That particular times, in early fifties, the movies haven’t yet gone away from the theatrics. The acting was a bit loud, the actions affected, the heroines played excessive coy, touch me not type. In addition her mother, being in mostly period and mythological movies, would act like that, and the effect must have rubbed on the child, through observation, even if not by coaching. Even the great actresses like nargis, had been maintaining the distance from her beloved (say in barsat)
Everything wasn’t lost though, in a few scenes one could still see her capability to do histrionics But then it was half only her, the other half belonged to the main protagonist BalrajSahni (who essayed the role of disillusioned and frustrated elder brother). When it came to histrionics, the difference between the two wasn’t that wide, in fact the situations reversed.
There is a scene similar to the last one, when the mother is hit on head in Bahar, and at that moment Vyjayanthi’s expression is not so much of horror/ shock, but accusing, the shock at the incident isn’t there (the back-ground- Pran has denied the wife and child, obviously since he wants Vyjayanti, who wants poor man Karan Dewan), typical south Indian Masala movie of AVM. In the melly Pran throwas a vase on Karan, and trying to hit Pran, in retaliation with a Chair, Karan, the hero, hits Pran’s wife with it, on her head. The horror of the incidence should have been more prominent and what is called is a scream, not an accusing look “How could you do it?”
There is just that bit of what the feeling would be, when a situation like this happens, and that difference differentiates a good actor from a great one.
However despite being a die-hard adorer of Nutan, frankly she wasn’t that good in these movies. She had only shown flashes of what she would be from Seema onwards. I have selected portions of the movies where she had brought out the promise, it was quite often, not rarely and far between. But then there were so many patches when she did more of rote acting, not living the role what she would be later. However while she filled the gaps, by living the character throughout the duration and improving it to the excellence, the others usually stayed where they were or did a minor improvement over it.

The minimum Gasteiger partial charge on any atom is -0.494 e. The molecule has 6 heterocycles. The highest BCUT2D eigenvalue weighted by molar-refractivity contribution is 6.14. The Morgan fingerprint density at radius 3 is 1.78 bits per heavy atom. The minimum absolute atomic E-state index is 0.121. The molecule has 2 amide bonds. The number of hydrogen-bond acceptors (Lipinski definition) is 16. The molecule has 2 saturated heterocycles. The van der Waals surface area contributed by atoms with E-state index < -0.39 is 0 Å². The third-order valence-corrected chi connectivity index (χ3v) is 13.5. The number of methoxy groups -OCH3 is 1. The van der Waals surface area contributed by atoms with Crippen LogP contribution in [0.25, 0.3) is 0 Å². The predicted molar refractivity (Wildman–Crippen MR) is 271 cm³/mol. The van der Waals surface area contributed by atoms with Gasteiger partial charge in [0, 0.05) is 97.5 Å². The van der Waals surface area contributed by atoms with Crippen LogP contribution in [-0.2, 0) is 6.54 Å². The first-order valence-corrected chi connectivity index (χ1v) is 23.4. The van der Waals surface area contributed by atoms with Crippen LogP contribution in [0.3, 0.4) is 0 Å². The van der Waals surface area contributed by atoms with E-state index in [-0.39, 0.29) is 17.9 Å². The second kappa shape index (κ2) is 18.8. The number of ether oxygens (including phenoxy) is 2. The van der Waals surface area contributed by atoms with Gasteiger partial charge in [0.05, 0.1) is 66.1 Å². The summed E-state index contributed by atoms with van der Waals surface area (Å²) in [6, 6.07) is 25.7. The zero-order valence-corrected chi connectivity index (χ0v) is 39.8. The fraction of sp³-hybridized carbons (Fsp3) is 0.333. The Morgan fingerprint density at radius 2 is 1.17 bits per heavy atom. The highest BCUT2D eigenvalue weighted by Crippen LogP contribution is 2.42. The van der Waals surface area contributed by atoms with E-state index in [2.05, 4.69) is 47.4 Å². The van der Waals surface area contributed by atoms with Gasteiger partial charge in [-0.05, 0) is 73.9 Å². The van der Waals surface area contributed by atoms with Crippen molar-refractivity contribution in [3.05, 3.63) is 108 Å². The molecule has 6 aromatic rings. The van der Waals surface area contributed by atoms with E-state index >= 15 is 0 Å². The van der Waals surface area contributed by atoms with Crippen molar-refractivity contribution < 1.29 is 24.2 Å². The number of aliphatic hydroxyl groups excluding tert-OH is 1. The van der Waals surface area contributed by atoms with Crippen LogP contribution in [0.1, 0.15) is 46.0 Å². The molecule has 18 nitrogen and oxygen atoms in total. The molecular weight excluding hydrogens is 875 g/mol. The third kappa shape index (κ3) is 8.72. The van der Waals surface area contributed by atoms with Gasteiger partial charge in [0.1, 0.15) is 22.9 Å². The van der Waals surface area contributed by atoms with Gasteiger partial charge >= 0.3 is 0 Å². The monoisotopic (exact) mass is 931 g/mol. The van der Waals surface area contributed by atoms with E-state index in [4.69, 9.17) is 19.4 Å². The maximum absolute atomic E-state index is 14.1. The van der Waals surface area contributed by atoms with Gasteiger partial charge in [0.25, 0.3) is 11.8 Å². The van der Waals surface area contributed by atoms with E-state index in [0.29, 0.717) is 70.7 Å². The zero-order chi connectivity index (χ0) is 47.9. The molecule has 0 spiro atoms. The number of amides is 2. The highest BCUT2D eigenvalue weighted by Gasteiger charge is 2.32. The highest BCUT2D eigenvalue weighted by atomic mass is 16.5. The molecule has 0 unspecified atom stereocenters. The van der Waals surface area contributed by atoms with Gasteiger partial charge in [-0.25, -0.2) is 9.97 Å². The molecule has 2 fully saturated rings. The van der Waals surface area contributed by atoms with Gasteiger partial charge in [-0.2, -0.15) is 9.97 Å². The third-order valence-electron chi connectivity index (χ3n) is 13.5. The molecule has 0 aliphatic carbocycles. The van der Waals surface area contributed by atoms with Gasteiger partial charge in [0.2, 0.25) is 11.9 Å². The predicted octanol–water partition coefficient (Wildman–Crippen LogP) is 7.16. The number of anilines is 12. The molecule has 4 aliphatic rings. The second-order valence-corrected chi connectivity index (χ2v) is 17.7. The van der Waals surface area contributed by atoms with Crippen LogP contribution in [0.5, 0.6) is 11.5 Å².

The reason of the gaps in Nutan’s act may be quite a few, and might have been only known to her, or her mother. In absence of both, and hence with no one to contradict, I can make my guess.
First point is in all the love making scenes with hero she was very stiff. There can be only one reason, she didn’t know what it was to feel like. That is quite probable, when I look at the society back then, and also her probable upbringing.
Her mother was more on religio-period movies. Of course you don’t expect the heroines of those movies say Damayanti (Nala Damayanti) , or Seeta (Ram Rajya, Bharat Milap) to profess their love, in fact nor the heroes would. So the open profession of love on screen was not very comfortable for her, or even known how to do it.
Secondly on those times there were no visual media to quickly make the children adult, as happens now, through multitude of soap operas. Now almost from the time the children leave the parent’s lap, they know all about it, but was it then? So maximum she could have done is by dreaming through M&B or whatever equivalent were there those times, and that too provided mother had allowed. Since it looks that she was allowed only kid- stuff. In one of the incidences of her dance performance she seemed to have told of genies that would catch her if she danced at the back of the stage. She had recently watched Aladin and Magic lamp movie. This is also my practical experience since may be upto class 10 or so, we were only permitted censored movies. Some of my father’s orderly would first watch the movie, certify it was good enough for kids and then only we would be taken there. So our childhood movies were “Rani Aur Lal Pari” or things like that. I don’t know how a romantic one too we were permitted, may be due to the animal dominance? that was “Haathi Mere Saathi”